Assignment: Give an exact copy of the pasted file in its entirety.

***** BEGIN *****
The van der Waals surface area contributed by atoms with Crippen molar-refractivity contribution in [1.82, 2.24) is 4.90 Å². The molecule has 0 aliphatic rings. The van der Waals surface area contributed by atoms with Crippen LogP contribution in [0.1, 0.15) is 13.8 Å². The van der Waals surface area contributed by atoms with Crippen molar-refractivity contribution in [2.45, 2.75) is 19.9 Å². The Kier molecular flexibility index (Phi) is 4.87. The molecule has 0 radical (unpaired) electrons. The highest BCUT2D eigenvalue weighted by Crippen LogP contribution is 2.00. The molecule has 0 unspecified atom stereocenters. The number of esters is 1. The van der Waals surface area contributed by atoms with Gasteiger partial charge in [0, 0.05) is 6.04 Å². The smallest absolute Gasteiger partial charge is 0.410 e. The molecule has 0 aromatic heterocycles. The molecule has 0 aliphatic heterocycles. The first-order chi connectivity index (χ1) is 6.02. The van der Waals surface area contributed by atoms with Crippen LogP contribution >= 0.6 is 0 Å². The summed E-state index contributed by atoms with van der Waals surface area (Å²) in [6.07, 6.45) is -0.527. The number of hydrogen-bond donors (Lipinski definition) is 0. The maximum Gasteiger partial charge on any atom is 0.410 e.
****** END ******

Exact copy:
The van der Waals surface area contributed by atoms with Crippen molar-refractivity contribution in [1.82, 2.24) is 4.90 Å². The molecule has 0 aliphatic rings. The van der Waals surface area contributed by atoms with Crippen LogP contribution in [0.1, 0.15) is 13.8 Å². The van der Waals surface area contributed by atoms with Crippen molar-refractivity contribution in [2.45, 2.75) is 19.9 Å². The Kier molecular flexibility index (Phi) is 4.87. The molecule has 0 radical (unpaired) electrons. The highest BCUT2D eigenvalue weighted by Crippen LogP contribution is 2.00. The molecule has 0 unspecified atom stereocenters. The number of esters is 1. The van der Waals surface area contributed by atoms with Gasteiger partial charge in [0, 0.05) is 6.04 Å². The smallest absolute Gasteiger partial charge is 0.410 e. The molecule has 0 aromatic heterocycles. The molecule has 0 aliphatic heterocycles. The first-order chi connectivity index (χ1) is 6.02. The van der Waals surface area contributed by atoms with Crippen LogP contribution >= 0.6 is 0 Å². The summed E-state index contributed by atoms with van der Waals surface area (Å²) in [6.07, 6.45) is -0.527. The number of hydrogen-bond donors (Lipinski definition) is 0. The maximum Gasteiger partial charge on any atom is 0.410 e.